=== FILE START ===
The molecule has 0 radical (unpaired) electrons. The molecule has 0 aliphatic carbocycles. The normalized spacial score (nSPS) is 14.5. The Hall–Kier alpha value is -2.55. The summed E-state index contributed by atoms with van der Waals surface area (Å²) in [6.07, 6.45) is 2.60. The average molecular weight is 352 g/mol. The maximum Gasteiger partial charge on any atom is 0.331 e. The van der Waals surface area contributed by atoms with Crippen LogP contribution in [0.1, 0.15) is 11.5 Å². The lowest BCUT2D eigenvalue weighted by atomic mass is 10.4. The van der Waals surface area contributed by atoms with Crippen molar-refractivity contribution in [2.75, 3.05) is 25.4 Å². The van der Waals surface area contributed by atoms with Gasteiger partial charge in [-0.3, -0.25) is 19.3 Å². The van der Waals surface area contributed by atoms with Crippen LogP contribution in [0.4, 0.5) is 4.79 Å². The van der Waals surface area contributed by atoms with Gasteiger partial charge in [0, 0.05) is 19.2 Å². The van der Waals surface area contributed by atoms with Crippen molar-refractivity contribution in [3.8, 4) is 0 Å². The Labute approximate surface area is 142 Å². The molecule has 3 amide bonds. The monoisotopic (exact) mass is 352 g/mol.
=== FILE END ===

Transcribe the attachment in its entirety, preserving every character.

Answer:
The molecule has 0 radical (unpaired) electrons. The molecule has 0 aliphatic carbocycles. The normalized spacial score (nSPS) is 14.5. The Hall–Kier alpha value is -2.55. The summed E-state index contributed by atoms with van der Waals surface area (Å²) in [6.07, 6.45) is 2.60. The average molecular weight is 352 g/mol. The maximum Gasteiger partial charge on any atom is 0.331 e. The van der Waals surface area contributed by atoms with Crippen LogP contribution in [0.1, 0.15) is 11.5 Å². The lowest BCUT2D eigenvalue weighted by atomic mass is 10.4. The van der Waals surface area contributed by atoms with Crippen molar-refractivity contribution in [2.75, 3.05) is 25.4 Å². The van der Waals surface area contributed by atoms with Gasteiger partial charge in [-0.3, -0.25) is 19.3 Å². The van der Waals surface area contributed by atoms with Crippen LogP contribution in [0.4, 0.5) is 4.79 Å². The van der Waals surface area contributed by atoms with Gasteiger partial charge in [0, 0.05) is 19.2 Å². The van der Waals surface area contributed by atoms with Crippen molar-refractivity contribution in [3.8, 4) is 0 Å². The Labute approximate surface area is 142 Å². The molecule has 3 amide bonds. The monoisotopic (exact) mass is 352 g/mol.